SAN FRANCISCO (AP) -- The America's Cup sailing races this year generated far less economic activity in the San Francisco Bay Area than projected and have cost taxpayers more than $5 million, according to draft figures released Tuesday.
Figures from the Bay Area Council Economic Institute show the races generated at least $364 million in economic impact. That figure rises to $550 million if the construction of a new cruise ship terminal is factored in.
That is far below the $900 million projected just a few months before the races were set to begin and the $1.4 billion originally estimated in 2010.
Based on figures from Mayor Ed Lee's office, the races have cost city taxpayers more than $5 million so far, despite private fundraising and a boost in city tax revenue, the San Francisco Chronicle reported.
The numbers come as Lee prepares to submit a proposal by Dec. 22 to host the next Cup. In a statement, he said the races "showcased our beautiful city to the world and brought thousands of new jobs, long-overdue legacy waterfront improvements, international visitor spending, and a boost to our regional economy."
But Supervisor John Avalos said city money was better spent in outlying neighborhoods such as the one he represents, rather than its waterfront, which was spruced up for the races.
"A $5.5 million deficit, all for a yacht race for billionaires," Avalos said. "The whole event has been nothing more than a stupefying spectacle of how this city works for the top 1 percent on everyone else's dime."
The event faced numerous setbacks, including the death of Olympic gold medal-winning sailor Andrew "Bart" Simpson during a training run in May.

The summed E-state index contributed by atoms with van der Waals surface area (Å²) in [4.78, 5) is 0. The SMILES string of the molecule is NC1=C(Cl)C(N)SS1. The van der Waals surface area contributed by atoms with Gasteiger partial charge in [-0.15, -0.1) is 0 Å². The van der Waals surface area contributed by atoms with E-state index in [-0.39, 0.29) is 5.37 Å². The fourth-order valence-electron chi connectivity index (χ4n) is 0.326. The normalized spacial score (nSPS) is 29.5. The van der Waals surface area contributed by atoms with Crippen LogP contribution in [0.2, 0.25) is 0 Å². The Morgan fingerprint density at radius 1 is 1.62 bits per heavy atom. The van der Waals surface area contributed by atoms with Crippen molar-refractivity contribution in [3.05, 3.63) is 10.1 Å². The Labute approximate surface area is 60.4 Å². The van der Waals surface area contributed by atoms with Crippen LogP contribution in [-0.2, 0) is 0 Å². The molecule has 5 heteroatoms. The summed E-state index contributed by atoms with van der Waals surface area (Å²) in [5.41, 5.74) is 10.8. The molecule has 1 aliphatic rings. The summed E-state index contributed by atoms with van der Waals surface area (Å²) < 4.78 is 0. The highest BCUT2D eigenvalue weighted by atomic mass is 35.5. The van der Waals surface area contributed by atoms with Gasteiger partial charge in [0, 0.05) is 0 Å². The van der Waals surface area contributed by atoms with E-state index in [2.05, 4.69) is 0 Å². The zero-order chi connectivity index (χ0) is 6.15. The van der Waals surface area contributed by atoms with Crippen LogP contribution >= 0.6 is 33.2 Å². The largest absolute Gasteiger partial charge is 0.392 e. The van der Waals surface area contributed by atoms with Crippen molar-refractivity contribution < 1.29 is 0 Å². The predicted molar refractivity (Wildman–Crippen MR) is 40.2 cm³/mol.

The $100 million price tag to compete in the race whittled down the list of competitors. Simpson's death raised concerns about the safety of the race.
Still, the finish was thrilling, with defending champion Oracle Team USA coming back from an 8-1 match deficit to defeat Emirates Team New Zealand.
"While the economic boost fell short of initial expectations, it's definitely worth a modest city investment to generate hundreds of millions of dollars for our local economy," said Board of Supervisors President David Chiu. "The race ended up being pretty exciting, too."
Russell Coutts, a five-time America's Cup winner who is CEO of Oracle Team USA, told The Associated Press that while the economic impact was less than originally predicted, "it was still a positive result for the city. Certainly in my view $550 million is a fairly substantial economic impact. Obviously with more teams in the game, the economic impact would have been higher. But even $550 million is not bad."
Unless something unexpected happens, Coutts said it's likely that the America's Cup will return to San Francisco, probably in August 2017. Oracle Team USA is in talks with the city.
"I think the city officials are very positive about the event coming back next time and so are we, to be honest," Coutts said. "It would be great to have the event back here. That's what we're working toward. I think we reconnected many people with the waterfront. From that point of view and obviously a lot of other positive things about the event, the finals ended up, as we all saw, being stunning. It showcased the bay and images of the teams racing were fantastic. All those things were positive."
Only three challengers, plus Oracle Team USA, entered the 2013 America's Cup. Organizers originally envisioned having as many as 12 teams, but high costs and the poor economy limited the number of syndicates.
Coutts said talks with the city, which resume Thursday, are going well.
"It's a much more known proposition next time," he said. "Put it this way — it won't be any smaller than last time. We're likely to see more teams in the game."
There's already one new challenger, Australia, and Ben Ainslie, who had a key role as Oracle Team USA's tactician, is trying to put together a new challenge from Britain.
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